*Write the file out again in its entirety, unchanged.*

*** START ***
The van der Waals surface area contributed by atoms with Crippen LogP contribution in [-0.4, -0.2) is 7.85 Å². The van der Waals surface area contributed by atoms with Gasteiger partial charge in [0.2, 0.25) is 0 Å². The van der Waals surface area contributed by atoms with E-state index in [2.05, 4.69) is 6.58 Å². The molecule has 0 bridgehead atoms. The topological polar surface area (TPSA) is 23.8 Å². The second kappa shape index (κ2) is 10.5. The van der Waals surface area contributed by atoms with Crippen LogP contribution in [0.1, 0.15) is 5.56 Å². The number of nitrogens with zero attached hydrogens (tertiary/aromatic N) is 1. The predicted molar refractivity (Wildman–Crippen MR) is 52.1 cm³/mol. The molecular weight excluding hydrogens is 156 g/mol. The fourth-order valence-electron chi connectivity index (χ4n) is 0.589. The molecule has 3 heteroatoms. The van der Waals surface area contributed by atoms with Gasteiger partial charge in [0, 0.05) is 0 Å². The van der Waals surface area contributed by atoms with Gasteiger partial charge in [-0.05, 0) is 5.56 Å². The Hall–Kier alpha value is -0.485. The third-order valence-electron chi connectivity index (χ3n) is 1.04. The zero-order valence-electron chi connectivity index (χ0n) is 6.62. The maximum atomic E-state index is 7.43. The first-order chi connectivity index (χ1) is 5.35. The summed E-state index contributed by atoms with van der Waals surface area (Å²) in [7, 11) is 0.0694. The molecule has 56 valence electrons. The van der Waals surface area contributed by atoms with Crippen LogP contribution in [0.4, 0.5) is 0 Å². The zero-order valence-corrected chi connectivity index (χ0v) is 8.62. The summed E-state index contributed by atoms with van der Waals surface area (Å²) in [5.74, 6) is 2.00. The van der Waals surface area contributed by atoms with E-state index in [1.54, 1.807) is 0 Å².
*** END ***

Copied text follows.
The van der Waals surface area contributed by atoms with Crippen LogP contribution in [-0.4, -0.2) is 7.85 Å². The van der Waals surface area contributed by atoms with Gasteiger partial charge in [0.2, 0.25) is 0 Å². The van der Waals surface area contributed by atoms with E-state index in [2.05, 4.69) is 6.58 Å². The molecule has 0 bridgehead atoms. The topological polar surface area (TPSA) is 23.8 Å². The second kappa shape index (κ2) is 10.5. The van der Waals surface area contributed by atoms with Crippen LogP contribution in [0.1, 0.15) is 5.56 Å². The number of nitrogens with zero attached hydrogens (tertiary/aromatic N) is 1. The predicted molar refractivity (Wildman–Crippen MR) is 52.1 cm³/mol. The molecular weight excluding hydrogens is 156 g/mol. The fourth-order valence-electron chi connectivity index (χ4n) is 0.589. The molecule has 3 heteroatoms. The van der Waals surface area contributed by atoms with Gasteiger partial charge in [0, 0.05) is 0 Å². The van der Waals surface area contributed by atoms with Gasteiger partial charge in [-0.05, 0) is 5.56 Å². The Hall–Kier alpha value is -0.485. The third-order valence-electron chi connectivity index (χ3n) is 1.04. The zero-order valence-electron chi connectivity index (χ0n) is 6.62. The maximum atomic E-state index is 7.43. The first-order chi connectivity index (χ1) is 5.35. The summed E-state index contributed by atoms with van der Waals surface area (Å²) in [7, 11) is 0.0694. The molecule has 56 valence electrons. The van der Waals surface area contributed by atoms with Crippen LogP contribution in [0.4, 0.5) is 0 Å². The zero-order valence-corrected chi connectivity index (χ0v) is 8.62. The summed E-state index contributed by atoms with van der Waals surface area (Å²) in [5.74, 6) is 2.00. The van der Waals surface area contributed by atoms with E-state index in [1.54, 1.807) is 0 Å².